Building on Disinformation

The hysterical disinformation is certainly flying thick and fast, as is evidenced by the selection of letters to the editor published in the Sept. 23 Loudoun Extra. It appears that a desperate effort is underway to subvert existing policy, and the brilliance of the effort is that it accuses the Board of Supervisors of attempting to break with policy by actually adhering to policy.

John LoGalbo ["Moving Too Fast on Homes"] may see a conspiracy in the 21 Comprehensive Plan Developer Amendments (CPAMs) filed if he wishes, but a deadline always produces deadline filings. On any issue. I'm glad he has read a portion of the Code of Virginia, and following it is exactly what the board, the Planning Commission and county staff will do in processing the applications.

If he is truly interested in proper procedure, as his quote of boilerplate suggests, he should get his facts straight on the numbers, which means do not get them from the Piedmont Environmental Council (PEC). This group and its satellites excel in the environmental growth industry of "Interpretive Mathematics."

Nancy West ["Driven by Greed?"]opens the door to another aspect of the same issue and inflames her rhetoric with liberal doses of the word "greed." As with many words in our living language, the core meaning has been altered by people who exemplify the worst aspects of that heinous quality: that the world is subservient to their personal wants.

To refuse even basic application of existing process to the CPAMs is ridiculous, regardless of how the special interests who lost the election may grasp at any straw of outrage.

Here are some cold, hard facts as I (a resident of the area in question) see them:

Under existing policy, approximately 12,000 homes could be built in the Transition Zone by right. Not 60,000; not 40,000. No infrastructure, already years in arrears due to the war of attrition by the PEC on behalf of calming the driveway to Hunt Country to a standstill.

Most of the land is owned by or optioned to development entities. It is their property. If we want to get any dialogue on addressing infrastructure underway, we have no choice but to talk to the people who own the land to do it on. Granted, in the (greedy) fantasy world of those who see the bulk of Loudoun's quarter-million residents as increasingly unpleasant background noise at their tea party, infrastructure is a bad thing, as is an economy. Such things only encourage more people to intrude on the concentric buffered rings of their personal domain.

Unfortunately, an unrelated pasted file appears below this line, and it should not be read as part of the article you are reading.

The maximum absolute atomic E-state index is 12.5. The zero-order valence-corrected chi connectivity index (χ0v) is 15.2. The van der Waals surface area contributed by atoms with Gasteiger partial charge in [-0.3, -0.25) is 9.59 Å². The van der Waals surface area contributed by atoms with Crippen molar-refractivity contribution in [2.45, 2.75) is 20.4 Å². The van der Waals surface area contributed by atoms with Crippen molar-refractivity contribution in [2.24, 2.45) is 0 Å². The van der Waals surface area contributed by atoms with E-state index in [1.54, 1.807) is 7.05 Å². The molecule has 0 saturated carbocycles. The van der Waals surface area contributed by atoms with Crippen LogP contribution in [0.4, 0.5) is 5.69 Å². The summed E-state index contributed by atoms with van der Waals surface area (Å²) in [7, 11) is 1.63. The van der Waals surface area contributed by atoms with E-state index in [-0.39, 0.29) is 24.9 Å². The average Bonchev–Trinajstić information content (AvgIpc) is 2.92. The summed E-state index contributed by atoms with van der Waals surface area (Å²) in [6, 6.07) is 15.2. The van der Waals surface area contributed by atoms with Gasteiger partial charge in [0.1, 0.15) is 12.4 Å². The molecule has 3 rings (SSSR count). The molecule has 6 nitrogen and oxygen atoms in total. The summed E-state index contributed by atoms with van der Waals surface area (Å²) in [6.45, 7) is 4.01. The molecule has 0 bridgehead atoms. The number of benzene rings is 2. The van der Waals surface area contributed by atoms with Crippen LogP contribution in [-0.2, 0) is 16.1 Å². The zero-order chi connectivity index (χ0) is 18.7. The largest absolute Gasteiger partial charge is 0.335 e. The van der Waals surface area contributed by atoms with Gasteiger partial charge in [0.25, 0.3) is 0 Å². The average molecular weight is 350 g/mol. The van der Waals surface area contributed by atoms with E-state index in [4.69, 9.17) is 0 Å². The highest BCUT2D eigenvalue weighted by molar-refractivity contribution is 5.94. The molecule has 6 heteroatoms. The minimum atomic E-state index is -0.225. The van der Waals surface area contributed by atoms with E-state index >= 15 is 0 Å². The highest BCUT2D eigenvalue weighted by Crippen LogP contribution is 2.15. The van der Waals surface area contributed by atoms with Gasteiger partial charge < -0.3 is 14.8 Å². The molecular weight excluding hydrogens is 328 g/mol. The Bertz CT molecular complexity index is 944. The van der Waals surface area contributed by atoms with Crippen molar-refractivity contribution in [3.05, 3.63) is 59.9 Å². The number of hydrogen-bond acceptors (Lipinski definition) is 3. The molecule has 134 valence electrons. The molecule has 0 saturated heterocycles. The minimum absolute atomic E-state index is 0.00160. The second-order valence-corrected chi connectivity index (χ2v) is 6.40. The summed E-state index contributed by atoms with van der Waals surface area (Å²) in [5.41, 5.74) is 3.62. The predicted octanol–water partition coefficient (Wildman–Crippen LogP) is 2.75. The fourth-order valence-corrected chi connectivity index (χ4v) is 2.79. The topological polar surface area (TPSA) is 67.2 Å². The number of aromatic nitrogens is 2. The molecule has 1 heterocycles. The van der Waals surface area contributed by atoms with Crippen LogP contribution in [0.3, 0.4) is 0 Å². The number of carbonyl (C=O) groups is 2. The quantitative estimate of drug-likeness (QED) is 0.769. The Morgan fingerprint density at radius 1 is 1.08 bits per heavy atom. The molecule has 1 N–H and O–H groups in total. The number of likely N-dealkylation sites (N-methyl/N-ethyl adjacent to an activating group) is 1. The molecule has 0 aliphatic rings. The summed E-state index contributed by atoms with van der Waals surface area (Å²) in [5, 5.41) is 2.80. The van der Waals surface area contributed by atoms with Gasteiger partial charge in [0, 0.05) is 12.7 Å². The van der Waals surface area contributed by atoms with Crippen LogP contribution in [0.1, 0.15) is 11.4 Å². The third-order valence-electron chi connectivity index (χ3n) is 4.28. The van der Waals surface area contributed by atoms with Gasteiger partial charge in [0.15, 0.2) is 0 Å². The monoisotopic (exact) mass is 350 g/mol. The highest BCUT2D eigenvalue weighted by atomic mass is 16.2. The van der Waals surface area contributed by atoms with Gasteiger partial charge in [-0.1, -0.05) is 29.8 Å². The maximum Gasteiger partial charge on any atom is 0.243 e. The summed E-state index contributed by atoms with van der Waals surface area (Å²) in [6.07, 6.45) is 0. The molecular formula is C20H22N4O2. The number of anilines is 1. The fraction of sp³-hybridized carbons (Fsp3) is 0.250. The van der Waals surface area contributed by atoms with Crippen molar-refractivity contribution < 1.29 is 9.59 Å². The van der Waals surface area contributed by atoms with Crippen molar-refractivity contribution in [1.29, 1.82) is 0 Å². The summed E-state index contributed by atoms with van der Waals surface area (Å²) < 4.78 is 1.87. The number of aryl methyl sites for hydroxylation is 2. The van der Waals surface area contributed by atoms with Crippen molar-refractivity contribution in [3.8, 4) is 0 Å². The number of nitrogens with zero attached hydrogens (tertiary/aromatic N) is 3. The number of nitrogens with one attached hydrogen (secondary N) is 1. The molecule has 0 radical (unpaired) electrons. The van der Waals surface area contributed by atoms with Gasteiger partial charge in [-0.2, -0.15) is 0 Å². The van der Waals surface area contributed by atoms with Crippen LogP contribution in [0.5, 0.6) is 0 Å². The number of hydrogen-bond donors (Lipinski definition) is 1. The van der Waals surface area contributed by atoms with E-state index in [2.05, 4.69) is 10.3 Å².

Consider: If the Transition Zone goes by right, Route 50 and all of southeastern Loudoun permanently becomes another attrition-produced mess. If we have the opportunity to discuss 14,000 homes with $500 million in infrastructure, as opposed to 12,000 homes with nothing, sign me up to talk about it. Or should we go by right, and then discuss raising taxes to pay to build the six schools that will be needed anyway for the existing 12,000 homes, which are proffered via the CPAMS through a special tax district on the proposed new homes?

And how about raising taxes to buy land to build those schools? The land will be someone's yard in a by-right world. So will any land for parks. Are we prepared to never, unless we exercise eminent domain, have the option currently on the table to discuss the land necessary to provide cohesive improvements to the transportation grid? And speaking of that last item, how much would those lawsuits cost, do you think?

As much as some people may wish for everyone to believe that attrition is good, we can't afford to buy any more of it. That's how we got where we are today, and it is only a good thing for people who see a house 20 miles away as too close.

Barbara Munsey

South Riding

Fence Not Doing the Job

I'm writing to make people aware of the waste of money it was to install a fence on Route 15 between Fort Evans Road and the Leesburg Corner Premium Outlets mall.

If they installed the fence to keep people from crossing in that area, then why is it not enforced? I see people cross in that area on a daily basis, and it scares me to see them take a chance at crossing six lanes of traffic. But they really have no choice, seeing as how the closest crosswalk is about a half-mile walk in either direction.

I think we should do something to improve this area before it is too late.

John J. Green